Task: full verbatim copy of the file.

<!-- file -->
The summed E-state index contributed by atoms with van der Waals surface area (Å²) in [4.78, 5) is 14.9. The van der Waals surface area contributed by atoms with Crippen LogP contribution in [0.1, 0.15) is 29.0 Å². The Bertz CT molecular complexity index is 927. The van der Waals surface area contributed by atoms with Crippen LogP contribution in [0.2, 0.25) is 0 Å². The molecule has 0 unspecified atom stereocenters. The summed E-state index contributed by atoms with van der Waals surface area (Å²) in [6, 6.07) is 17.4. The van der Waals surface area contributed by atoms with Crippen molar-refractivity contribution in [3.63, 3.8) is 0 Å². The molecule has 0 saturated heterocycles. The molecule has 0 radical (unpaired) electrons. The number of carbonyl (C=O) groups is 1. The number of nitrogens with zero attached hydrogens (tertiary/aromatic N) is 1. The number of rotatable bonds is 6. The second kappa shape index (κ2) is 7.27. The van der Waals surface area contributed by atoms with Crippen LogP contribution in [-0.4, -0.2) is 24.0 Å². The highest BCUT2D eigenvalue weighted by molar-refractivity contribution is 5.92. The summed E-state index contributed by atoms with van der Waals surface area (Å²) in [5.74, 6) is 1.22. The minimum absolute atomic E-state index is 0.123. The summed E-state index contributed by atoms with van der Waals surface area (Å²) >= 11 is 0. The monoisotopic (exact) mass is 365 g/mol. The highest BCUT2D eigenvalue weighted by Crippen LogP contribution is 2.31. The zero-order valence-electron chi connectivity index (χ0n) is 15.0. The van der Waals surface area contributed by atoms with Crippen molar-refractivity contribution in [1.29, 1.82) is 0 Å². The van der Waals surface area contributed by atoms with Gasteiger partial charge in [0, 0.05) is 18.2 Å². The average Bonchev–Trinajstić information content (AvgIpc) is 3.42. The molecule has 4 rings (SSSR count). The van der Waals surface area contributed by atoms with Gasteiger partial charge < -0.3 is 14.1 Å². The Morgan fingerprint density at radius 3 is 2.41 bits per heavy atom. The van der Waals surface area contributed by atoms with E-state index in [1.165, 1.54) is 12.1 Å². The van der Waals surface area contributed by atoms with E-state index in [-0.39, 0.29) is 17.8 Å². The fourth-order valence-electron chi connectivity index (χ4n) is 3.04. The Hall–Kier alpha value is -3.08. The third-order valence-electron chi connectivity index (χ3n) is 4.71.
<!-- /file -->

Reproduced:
The summed E-state index contributed by atoms with van der Waals surface area (Å²) in [4.78, 5) is 14.9. The van der Waals surface area contributed by atoms with Crippen LogP contribution in [0.1, 0.15) is 29.0 Å². The Bertz CT molecular complexity index is 927. The van der Waals surface area contributed by atoms with Crippen LogP contribution in [0.2, 0.25) is 0 Å². The molecule has 0 unspecified atom stereocenters. The summed E-state index contributed by atoms with van der Waals surface area (Å²) in [6, 6.07) is 17.4. The van der Waals surface area contributed by atoms with Crippen molar-refractivity contribution in [3.63, 3.8) is 0 Å². The molecule has 0 saturated heterocycles. The molecule has 0 radical (unpaired) electrons. The number of carbonyl (C=O) groups is 1. The number of nitrogens with zero attached hydrogens (tertiary/aromatic N) is 1. The number of rotatable bonds is 6. The second kappa shape index (κ2) is 7.27. The van der Waals surface area contributed by atoms with Crippen LogP contribution in [-0.4, -0.2) is 24.0 Å². The highest BCUT2D eigenvalue weighted by molar-refractivity contribution is 5.92. The summed E-state index contributed by atoms with van der Waals surface area (Å²) in [5.74, 6) is 1.22. The minimum absolute atomic E-state index is 0.123. The summed E-state index contributed by atoms with van der Waals surface area (Å²) >= 11 is 0. The monoisotopic (exact) mass is 365 g/mol. The highest BCUT2D eigenvalue weighted by Crippen LogP contribution is 2.31. The zero-order valence-electron chi connectivity index (χ0n) is 15.0. The van der Waals surface area contributed by atoms with Crippen molar-refractivity contribution in [1.29, 1.82) is 0 Å². The van der Waals surface area contributed by atoms with Gasteiger partial charge in [0, 0.05) is 18.2 Å². The average Bonchev–Trinajstić information content (AvgIpc) is 3.42. The molecule has 4 rings (SSSR count). The van der Waals surface area contributed by atoms with Gasteiger partial charge < -0.3 is 14.1 Å². The Morgan fingerprint density at radius 3 is 2.41 bits per heavy atom. The van der Waals surface area contributed by atoms with E-state index in [1.165, 1.54) is 12.1 Å². The van der Waals surface area contributed by atoms with E-state index in [-0.39, 0.29) is 17.8 Å². The fourth-order valence-electron chi connectivity index (χ4n) is 3.04. The Hall–Kier alpha value is -3.08. The third-order valence-electron chi connectivity index (χ3n) is 4.71.